Southern Dawn


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We leave the dramatic Quito light, trapped within the city from the early morning hours by a colossal wall of mountains to the west, to wake up in Cuenca, where the sun’s rays are smoother, softer, and flow across the valley in rippling waves. This is surely a palpable difference between these mountain cities –Ecuador’s most important mountain settlements– but not because Cuenca isn’t surrounded by a rugged topography. It is. Perhaps less precipitous than up north, but more knotted for sure: more maze-like. The thing is, Cuenca –the city– is different. It’s like a miracle amidst the mountains.

This must be why the name Guapondelig, the “valley as vast as the heavens”, made so much sense when the area’s first settlers, the Cañari, sought a good name to describe it. There, where it took sloping hills and rollercoaster paths to reach it, thrived a miraculous valley so different from anything anyone had ever seen, it surely seemed “as vast as the heavens”.

Ingapirca. Photo: Juan Pablo Verdesoto.

As we take a short drive anywhere outside the urban hub, to the birthplace of the Cañari myth of creation along
the dizzying hills of San Bartolomé, or head to the broken landscapes of Paute or Dudas into the eastern lowlands, all we find are endless hills and gullies. Guapondélig: where rivers roll at the pace of those who stroll by them, where one can walk without tiring and feel the level tranquility of what could only be compared to the bottom of a bowl (as in the word “cuenca” in Spanish), this landscape is vast and languid, light shining uniformly across it as day breaks, creating delicate transitions, smooth contours over its clay-toned tile-roof back. Such different visions –a Chola Cuencana and a dreadlock hippy setting up their hand-crafted products across a colonial square, a nun opening her bread shop and a graffiti artist collecting hisspraycans– coexist, animated by a cool,generous morning glow.

The sun shines on the hands of the artesanos, colors the waking rivers, paints the marble, brick and adobe walls and brightens the church domes and bell towers as if harmony pertained to those who chose the heavenly valley as their place to live, as if everyone and everything could share every ray of light equally and forget the rest of the sloping, irregular, rugged world out there, where edges are jagged, and differences break off into the shadows. Cuenca is different.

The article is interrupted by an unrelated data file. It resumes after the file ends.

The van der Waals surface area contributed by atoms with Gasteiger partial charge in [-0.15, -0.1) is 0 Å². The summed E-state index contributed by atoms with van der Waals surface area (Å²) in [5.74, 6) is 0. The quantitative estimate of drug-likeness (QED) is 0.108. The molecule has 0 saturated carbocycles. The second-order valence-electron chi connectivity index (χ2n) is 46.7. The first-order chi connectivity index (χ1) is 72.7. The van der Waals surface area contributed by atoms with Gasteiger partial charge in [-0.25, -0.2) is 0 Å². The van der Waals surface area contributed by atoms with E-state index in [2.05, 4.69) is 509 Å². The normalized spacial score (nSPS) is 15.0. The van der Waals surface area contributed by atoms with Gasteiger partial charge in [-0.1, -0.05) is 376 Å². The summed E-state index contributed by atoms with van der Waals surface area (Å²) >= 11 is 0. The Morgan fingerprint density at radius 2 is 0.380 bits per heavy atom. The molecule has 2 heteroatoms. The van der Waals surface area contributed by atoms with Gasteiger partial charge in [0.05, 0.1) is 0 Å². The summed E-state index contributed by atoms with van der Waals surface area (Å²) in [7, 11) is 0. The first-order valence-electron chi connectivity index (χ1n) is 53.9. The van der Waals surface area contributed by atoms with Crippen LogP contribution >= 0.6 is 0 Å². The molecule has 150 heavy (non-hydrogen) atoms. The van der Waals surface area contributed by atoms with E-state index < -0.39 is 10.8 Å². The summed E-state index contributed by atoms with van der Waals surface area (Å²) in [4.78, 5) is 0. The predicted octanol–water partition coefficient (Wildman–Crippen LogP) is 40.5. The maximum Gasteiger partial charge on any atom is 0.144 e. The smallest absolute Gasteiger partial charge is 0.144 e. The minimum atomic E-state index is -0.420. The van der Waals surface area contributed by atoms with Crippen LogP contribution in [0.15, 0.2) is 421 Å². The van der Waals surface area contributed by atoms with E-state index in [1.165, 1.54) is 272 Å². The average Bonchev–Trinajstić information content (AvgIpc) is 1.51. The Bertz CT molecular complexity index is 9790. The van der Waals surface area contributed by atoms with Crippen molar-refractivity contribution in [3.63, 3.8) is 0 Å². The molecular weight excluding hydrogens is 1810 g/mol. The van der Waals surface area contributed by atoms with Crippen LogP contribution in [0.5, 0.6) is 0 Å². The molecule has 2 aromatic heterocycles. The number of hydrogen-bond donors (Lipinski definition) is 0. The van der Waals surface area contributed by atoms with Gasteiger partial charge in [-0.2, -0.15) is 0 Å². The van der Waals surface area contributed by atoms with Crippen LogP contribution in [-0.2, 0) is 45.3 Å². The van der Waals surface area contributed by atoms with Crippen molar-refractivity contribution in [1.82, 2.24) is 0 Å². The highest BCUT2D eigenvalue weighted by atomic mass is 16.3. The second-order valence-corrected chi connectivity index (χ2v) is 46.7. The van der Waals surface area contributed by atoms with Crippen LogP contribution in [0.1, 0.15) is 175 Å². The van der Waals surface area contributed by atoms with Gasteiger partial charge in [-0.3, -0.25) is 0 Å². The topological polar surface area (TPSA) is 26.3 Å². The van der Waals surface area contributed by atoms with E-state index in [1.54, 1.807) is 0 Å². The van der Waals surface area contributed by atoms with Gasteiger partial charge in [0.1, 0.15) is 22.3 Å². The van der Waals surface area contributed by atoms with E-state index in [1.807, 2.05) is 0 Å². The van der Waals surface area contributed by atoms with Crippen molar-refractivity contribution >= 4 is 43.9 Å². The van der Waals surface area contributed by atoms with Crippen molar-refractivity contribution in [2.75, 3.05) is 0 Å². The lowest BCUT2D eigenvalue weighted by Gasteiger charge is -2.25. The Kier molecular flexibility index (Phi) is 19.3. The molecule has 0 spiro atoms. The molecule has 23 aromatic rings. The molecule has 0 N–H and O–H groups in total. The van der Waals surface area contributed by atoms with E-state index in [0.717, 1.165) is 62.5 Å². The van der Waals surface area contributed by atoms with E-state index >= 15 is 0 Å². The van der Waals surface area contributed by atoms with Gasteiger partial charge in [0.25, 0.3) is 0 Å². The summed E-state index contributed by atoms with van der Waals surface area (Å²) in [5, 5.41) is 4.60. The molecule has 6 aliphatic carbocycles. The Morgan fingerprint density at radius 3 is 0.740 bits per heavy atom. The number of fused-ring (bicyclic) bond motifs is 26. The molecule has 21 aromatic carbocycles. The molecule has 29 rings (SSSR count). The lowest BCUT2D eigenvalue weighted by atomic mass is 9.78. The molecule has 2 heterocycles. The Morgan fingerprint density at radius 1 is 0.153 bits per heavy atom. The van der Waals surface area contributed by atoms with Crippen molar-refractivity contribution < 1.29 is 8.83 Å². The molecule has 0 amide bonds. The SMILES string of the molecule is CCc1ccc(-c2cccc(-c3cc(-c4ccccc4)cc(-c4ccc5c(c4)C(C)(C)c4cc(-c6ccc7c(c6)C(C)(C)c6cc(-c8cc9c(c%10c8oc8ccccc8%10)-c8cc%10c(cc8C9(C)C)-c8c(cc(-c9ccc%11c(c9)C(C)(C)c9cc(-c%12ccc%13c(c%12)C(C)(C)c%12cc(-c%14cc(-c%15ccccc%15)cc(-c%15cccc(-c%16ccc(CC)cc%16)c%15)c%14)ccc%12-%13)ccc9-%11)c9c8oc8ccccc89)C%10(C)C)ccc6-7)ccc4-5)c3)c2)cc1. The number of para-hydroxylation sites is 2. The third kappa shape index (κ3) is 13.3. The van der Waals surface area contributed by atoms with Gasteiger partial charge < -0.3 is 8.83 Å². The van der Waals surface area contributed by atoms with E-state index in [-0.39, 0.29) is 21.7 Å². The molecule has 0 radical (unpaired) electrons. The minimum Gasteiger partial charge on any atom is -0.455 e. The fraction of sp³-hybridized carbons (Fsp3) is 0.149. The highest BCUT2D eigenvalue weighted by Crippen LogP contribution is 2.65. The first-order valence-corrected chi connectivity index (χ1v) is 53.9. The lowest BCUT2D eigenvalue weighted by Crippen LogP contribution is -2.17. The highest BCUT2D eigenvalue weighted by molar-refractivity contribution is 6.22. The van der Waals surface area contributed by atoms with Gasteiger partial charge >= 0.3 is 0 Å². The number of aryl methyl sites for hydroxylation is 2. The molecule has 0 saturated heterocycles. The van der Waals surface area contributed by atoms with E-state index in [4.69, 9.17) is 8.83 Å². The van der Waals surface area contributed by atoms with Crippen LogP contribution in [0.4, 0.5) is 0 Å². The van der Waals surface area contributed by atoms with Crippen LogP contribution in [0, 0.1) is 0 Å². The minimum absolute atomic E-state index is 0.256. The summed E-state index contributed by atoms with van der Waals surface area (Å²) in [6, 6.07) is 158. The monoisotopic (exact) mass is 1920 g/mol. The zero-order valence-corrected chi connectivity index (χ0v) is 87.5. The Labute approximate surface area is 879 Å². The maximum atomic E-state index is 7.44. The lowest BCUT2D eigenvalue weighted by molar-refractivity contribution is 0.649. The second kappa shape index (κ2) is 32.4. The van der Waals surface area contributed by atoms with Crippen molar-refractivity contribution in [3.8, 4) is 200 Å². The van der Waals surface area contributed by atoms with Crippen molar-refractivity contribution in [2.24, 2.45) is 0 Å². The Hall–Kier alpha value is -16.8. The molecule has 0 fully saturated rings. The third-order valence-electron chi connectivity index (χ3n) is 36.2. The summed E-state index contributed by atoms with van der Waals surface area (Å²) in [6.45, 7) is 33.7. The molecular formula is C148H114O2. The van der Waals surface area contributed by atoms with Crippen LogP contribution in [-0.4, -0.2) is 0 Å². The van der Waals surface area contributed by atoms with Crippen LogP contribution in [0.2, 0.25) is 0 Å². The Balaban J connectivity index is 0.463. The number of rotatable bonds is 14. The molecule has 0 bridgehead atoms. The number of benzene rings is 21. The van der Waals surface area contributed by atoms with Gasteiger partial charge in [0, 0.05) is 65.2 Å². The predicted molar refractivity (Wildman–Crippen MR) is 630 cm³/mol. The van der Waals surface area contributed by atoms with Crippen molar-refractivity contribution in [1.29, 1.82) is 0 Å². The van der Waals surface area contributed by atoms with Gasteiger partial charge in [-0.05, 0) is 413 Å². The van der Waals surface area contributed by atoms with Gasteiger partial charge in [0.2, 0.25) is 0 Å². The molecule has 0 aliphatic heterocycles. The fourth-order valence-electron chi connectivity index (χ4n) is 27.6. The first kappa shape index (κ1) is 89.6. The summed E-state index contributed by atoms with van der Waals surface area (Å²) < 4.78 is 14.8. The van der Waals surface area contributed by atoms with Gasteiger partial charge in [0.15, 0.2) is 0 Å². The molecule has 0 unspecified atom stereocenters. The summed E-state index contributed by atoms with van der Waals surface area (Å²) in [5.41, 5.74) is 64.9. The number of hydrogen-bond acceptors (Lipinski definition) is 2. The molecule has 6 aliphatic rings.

Onion-skin City

Everything is more than meets the eye in Cuenca. You could swear that you were standing amid a well-preserved Spanish American Historic Center, only to find some ten or so edifices built prior to the 19th century. You marvel at the French-influenced wrought-iron balconies, enter courtyards and admire ‘must-be’ French wallpaper, imagining the French-dominated society that ‘obviously’ prevailed throughout the early 1900s in Cuenca. But then you learn that archaeologist Paul Rivet was, for years, the only Frenchman in town. Curiously, little is left of what was once nothing less than the Inca’s second capital, the majestic Tumipamba, birthplace of the sixth Hanan-dynasty Emperor, Inca Huayna Capac. Yet only the archaeo- logical site at Pumapungo vaguely suggests a settlement that was once believed to have rivaled the grandeur of imperial Cuzco. What about the chiseled features of the ancestral Cañari, the ancient inhabitants of this land? We can scarcely make them out from the round eyes of the chola cuencana… It must all be here – some- where – if not swirling in the air, then perhaps running in the blood, or hiding in crevices, as ‘identity’ continues incessantly to engrave its refurbished face onto the city’s woodwork. Cuenca will surely take on different façades with the times. But will she ever truly change?

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